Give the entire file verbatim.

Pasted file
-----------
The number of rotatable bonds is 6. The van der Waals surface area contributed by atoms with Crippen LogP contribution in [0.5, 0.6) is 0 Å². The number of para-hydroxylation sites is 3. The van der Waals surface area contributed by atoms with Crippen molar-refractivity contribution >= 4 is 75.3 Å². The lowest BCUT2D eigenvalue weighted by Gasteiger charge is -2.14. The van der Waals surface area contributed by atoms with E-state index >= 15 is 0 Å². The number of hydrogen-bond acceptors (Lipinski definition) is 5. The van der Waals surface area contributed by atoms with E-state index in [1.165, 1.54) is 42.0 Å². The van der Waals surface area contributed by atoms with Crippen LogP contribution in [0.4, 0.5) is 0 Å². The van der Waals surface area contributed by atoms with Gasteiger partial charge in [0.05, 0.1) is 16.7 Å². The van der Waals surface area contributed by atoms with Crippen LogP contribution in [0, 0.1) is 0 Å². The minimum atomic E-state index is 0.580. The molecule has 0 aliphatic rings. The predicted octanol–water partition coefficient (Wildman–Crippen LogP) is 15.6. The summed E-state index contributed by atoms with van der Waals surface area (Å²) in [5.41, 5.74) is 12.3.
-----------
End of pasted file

The number of rotatable bonds is 6. The van der Waals surface area contributed by atoms with Crippen LogP contribution in [0.5, 0.6) is 0 Å². The number of para-hydroxylation sites is 3. The van der Waals surface area contributed by atoms with Crippen molar-refractivity contribution >= 4 is 75.3 Å². The lowest BCUT2D eigenvalue weighted by Gasteiger charge is -2.14. The van der Waals surface area contributed by atoms with E-state index >= 15 is 0 Å². The number of hydrogen-bond acceptors (Lipinski definition) is 5. The van der Waals surface area contributed by atoms with E-state index in [1.165, 1.54) is 42.0 Å². The van der Waals surface area contributed by atoms with Crippen LogP contribution in [0.4, 0.5) is 0 Å². The van der Waals surface area contributed by atoms with Gasteiger partial charge in [0.05, 0.1) is 16.7 Å². The van der Waals surface area contributed by atoms with Crippen LogP contribution in [0, 0.1) is 0 Å². The minimum atomic E-state index is 0.580. The molecule has 0 aliphatic rings. The predicted octanol–water partition coefficient (Wildman–Crippen LogP) is 15.6. The summed E-state index contributed by atoms with van der Waals surface area (Å²) in [5.41, 5.74) is 12.3.